- Surgery to remove part of your esophagus and the upper portion of your stomach (esophagogastrectomy). During esophagogastrectomy, your surgeon removes part of your esophagus, nearby lymph nodes and the upper part of your stomach. The remainder of your stomach is then pulled up and reattached to your esophagus. If necessary, part of your colon is used to help join the two.
Esophageal cancer surgery carries a risk of serious complications, such as infection, bleeding and leakage from the area where the remaining esophagus is reattached. Surgery to remove your esophagus can be performed as an open procedure using large incisions or with special surgical tools inserted through several small incisions in your skin (laparoscopically). How your surgery is performed depends on your situation and your surgeon's experience and preferences.
Chemotherapy is drug treatment that uses chemicals to kill cancer cells. Chemotherapy drugs are typically used before or after surgery in people with esophageal cancer. Chemotherapy can also be combined with radiation therapy. In people with advanced cancer that has spread beyond the esophagus, chemotherapy may be used alone to help relieve signs and symptoms caused by the cancer.
The chemotherapy side effects you experience depend on which chemotherapy drugs you receive.
Radiation therapy uses high-powered energy beams to kill cancer cells. Radiation can come from a machine outside your body that aims the beams at your cancer (external beam radiation). Or radiation can be placed inside your body near the cancer (brachytherapy).
Radiation therapy is most often combined with chemotherapy in people with esophageal cancer. It can be used before or after surgery. Radiation therapy is also used to relieve complications of advanced esophageal cancer, such as when a tumor grows large enough to stop food from passing to your stomach.
Side effects of radiation to the esophagus include sunburn-like skin reactions, painful or difficult swallowing, and accidental damage to nearby organs, such as the lungs and heart.
Combined chemotherapy and radiation
Combining chemotherapy and radiation therapy may enhance the effectiveness of each treatment. Combined chemotherapy and radiation may be the only treatment you receive, or combined therapy can be used before surgery. Combining chemotherapy and radiation treatments increases the likelihood and the severity of side effects.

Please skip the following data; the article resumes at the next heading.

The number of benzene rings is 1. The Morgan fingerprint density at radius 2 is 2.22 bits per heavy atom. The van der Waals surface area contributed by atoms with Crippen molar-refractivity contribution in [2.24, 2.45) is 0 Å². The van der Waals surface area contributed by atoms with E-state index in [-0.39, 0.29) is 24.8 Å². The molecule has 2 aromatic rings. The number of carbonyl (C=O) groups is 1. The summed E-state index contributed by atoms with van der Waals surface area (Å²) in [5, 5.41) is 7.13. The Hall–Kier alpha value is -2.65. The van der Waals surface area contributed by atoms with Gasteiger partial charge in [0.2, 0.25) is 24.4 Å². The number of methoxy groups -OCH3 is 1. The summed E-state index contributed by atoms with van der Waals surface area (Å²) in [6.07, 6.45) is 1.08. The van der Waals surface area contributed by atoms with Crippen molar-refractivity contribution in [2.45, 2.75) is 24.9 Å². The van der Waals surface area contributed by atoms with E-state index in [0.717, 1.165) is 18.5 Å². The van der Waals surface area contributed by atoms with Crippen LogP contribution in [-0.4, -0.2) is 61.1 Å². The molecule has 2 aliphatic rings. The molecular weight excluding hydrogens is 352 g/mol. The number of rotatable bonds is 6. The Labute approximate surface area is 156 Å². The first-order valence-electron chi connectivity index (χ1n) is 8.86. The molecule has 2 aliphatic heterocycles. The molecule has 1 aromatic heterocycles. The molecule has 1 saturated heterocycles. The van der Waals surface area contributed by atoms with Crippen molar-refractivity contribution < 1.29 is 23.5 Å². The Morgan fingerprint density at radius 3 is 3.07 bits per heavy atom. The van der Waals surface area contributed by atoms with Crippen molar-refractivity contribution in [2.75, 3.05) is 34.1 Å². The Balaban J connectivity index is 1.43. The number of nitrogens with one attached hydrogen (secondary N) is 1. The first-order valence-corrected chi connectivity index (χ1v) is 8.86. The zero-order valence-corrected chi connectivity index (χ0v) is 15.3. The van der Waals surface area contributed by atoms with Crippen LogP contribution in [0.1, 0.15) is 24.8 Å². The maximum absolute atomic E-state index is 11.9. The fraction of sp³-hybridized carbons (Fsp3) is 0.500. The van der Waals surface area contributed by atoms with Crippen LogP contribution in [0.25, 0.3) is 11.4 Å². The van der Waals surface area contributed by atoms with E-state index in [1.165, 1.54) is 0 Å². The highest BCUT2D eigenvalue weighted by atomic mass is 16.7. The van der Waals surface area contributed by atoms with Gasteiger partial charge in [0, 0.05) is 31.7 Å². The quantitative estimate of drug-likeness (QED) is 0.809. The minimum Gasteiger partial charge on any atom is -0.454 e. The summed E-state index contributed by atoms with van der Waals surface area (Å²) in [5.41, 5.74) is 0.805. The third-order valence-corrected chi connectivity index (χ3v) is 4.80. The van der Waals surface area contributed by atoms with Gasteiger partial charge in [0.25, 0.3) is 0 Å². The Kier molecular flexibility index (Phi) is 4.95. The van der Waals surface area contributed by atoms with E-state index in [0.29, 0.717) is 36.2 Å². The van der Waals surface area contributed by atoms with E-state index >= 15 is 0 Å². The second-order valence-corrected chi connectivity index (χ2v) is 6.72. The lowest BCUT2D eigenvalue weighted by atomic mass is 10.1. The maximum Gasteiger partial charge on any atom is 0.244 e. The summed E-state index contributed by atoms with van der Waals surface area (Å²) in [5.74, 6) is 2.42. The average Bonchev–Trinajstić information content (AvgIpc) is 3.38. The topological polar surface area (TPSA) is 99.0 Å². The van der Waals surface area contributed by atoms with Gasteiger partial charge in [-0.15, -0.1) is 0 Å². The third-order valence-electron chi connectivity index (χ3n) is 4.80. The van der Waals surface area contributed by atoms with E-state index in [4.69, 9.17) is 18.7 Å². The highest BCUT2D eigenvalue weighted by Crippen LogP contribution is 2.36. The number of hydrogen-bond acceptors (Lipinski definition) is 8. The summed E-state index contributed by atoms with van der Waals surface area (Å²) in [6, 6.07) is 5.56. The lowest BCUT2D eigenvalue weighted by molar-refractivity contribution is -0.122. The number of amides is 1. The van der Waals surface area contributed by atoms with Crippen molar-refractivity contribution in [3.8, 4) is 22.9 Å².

Clinical trials are research studies testing the newest cancer treatments and new ways of using existing cancer treatments. While clinical trials give you a chance to try the latest in cancer treatment, they can't guarantee a cure. Ask your doctor if you're eligible to enroll in a clinical trial. Together you can discuss the potential benefits and risks.
Poor appetite, difficulty swallowing, weight loss and weakness are often problems for people with esophageal cancer. These symptoms may be compounded by cancer treatments and by the need for a liquid diet, tube feeding or intravenous feeding during the course of treatment.
Ask your doctor for a referral to a registered dietitian who can help you find solutions to dealing with difficulty eating or a loss of appetite. In the meantime, try to:
- Choose easy-to-swallow foods. If you have trouble swallowing, choose foods that are soothing and easy to swallow, such as soups, yogurt or milkshakes.
- Eat smaller meals more frequently. Eat several small meals throughout the day instead of two or three larger ones.
- Keep nourishing snacks within easy reach. If snacks are readily available, you're more likely to eat.
- Talk to your doctor about vitamin and mineral supplements. If you haven't been eating as much as you normally would or if your diet is restricted, you could be deficient in a variety of nutrients.
Complementary and alternative therapies may help you cope with the side effects of cancer and cancer treatment. For instance, people with esophageal cancer may experience pain caused by cancer treatment or by a growing tumor. Your doctor can work to control your pain by treating the cause or with medications. Still, pain may persist, and complementary and alternative therapies may help you cope.
- Guided imagery
- Relaxation techniques
Coping and support
Coping with the shock, fear and sadness that come with a cancer diagnosis will take time. You may feel overwhelmed just when you need to make crucial decisions. With time, each person finds a way of coping and coming to terms with the diagnosis. Until you find what brings you the most comfort, consider trying to:
- Learn all you can about esophageal cancer. Learn everything you can about esophageal cancer. Ask your doctor for the specifics about your cancer, such as its type and stage. And ask for recommended sources of information where you can learn more about your treatment options.
- Stay connected to friends and family. Your friends and family can provide a crucial support network for you during your cancer treatment. As you begin telling people about your esophageal cancer diagnosis, you'll likely get offers for help. Think ahead about things you may like help with, whether it's having someone to talk to if you're feeling low or getting help preparing meals.
- Find someone to talk to. You might have a close friend or family member who is a good listener. Or talk to a counselor, medical social worker, or pastoral or religious counselor. Consider joining a support group for people with cancer. You may also find strength and encouragement in being with people who are facing the same challenges you are.
You can take steps to reduce your risk of esophageal cancer. For instance:
- Quit smoking or chewing tobacco. If you smoke or use chewing tobacco, talk to your doctor about strategies for quitting. Medications and counseling are available to help you quit. If you don't use tobacco, don't start.
- Drink alcohol in moderation, if at all. If you choose to drink, limit yourself to no more than one drink daily if you're a woman or two drinks daily if you're a man.
- Eat more fruits and vegetables. Add a wide variety of colorful fruits and vegetables to your diet.
- Maintain a healthy weight. If you are overweight or obese, talk to your doctor about strategies to help you lose weight. Aim for a slow and steady weight loss of 1 or 2 pounds a week.